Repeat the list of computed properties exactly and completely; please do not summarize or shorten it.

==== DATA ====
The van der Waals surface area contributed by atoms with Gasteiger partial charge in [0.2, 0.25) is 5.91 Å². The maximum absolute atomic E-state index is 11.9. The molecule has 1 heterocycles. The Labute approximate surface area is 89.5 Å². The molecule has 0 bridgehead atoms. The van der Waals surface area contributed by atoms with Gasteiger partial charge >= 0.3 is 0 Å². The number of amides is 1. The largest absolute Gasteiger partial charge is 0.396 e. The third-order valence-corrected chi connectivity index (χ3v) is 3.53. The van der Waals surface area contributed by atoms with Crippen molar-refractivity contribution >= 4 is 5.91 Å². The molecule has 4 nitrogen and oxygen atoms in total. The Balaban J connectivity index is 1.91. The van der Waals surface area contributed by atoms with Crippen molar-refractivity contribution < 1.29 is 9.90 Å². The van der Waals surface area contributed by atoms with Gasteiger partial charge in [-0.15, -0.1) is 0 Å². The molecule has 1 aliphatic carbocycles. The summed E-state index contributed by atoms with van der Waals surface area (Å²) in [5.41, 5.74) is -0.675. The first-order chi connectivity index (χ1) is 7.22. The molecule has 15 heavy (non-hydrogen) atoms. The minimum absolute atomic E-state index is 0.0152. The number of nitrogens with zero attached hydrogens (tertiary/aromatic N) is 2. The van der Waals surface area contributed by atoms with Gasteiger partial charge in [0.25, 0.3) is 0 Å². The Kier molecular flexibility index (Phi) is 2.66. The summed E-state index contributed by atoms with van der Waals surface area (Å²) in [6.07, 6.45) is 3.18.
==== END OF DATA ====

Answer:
The van der Waals surface area contributed by atoms with Gasteiger partial charge in [0.2, 0.25) is 5.91 Å². The maximum absolute atomic E-state index is 11.9. The molecule has 1 heterocycles. The Labute approximate surface area is 89.5 Å². The molecule has 0 bridgehead atoms. The van der Waals surface area contributed by atoms with Gasteiger partial charge >= 0.3 is 0 Å². The number of amides is 1. The largest absolute Gasteiger partial charge is 0.396 e. The third-order valence-corrected chi connectivity index (χ3v) is 3.53. The van der Waals surface area contributed by atoms with Crippen molar-refractivity contribution >= 4 is 5.91 Å². The molecule has 4 nitrogen and oxygen atoms in total. The Balaban J connectivity index is 1.91. The van der Waals surface area contributed by atoms with Crippen molar-refractivity contribution < 1.29 is 9.90 Å². The van der Waals surface area contributed by atoms with Gasteiger partial charge in [-0.15, -0.1) is 0 Å². The molecule has 1 aliphatic carbocycles. The summed E-state index contributed by atoms with van der Waals surface area (Å²) in [5.41, 5.74) is -0.675. The first-order chi connectivity index (χ1) is 7.22. The molecule has 15 heavy (non-hydrogen) atoms. The minimum absolute atomic E-state index is 0.0152. The number of nitrogens with zero attached hydrogens (tertiary/aromatic N) is 2. The van der Waals surface area contributed by atoms with Gasteiger partial charge in [0.25, 0.3) is 0 Å². The Kier molecular flexibility index (Phi) is 2.66. The summed E-state index contributed by atoms with van der Waals surface area (Å²) in [6.07, 6.45) is 3.18.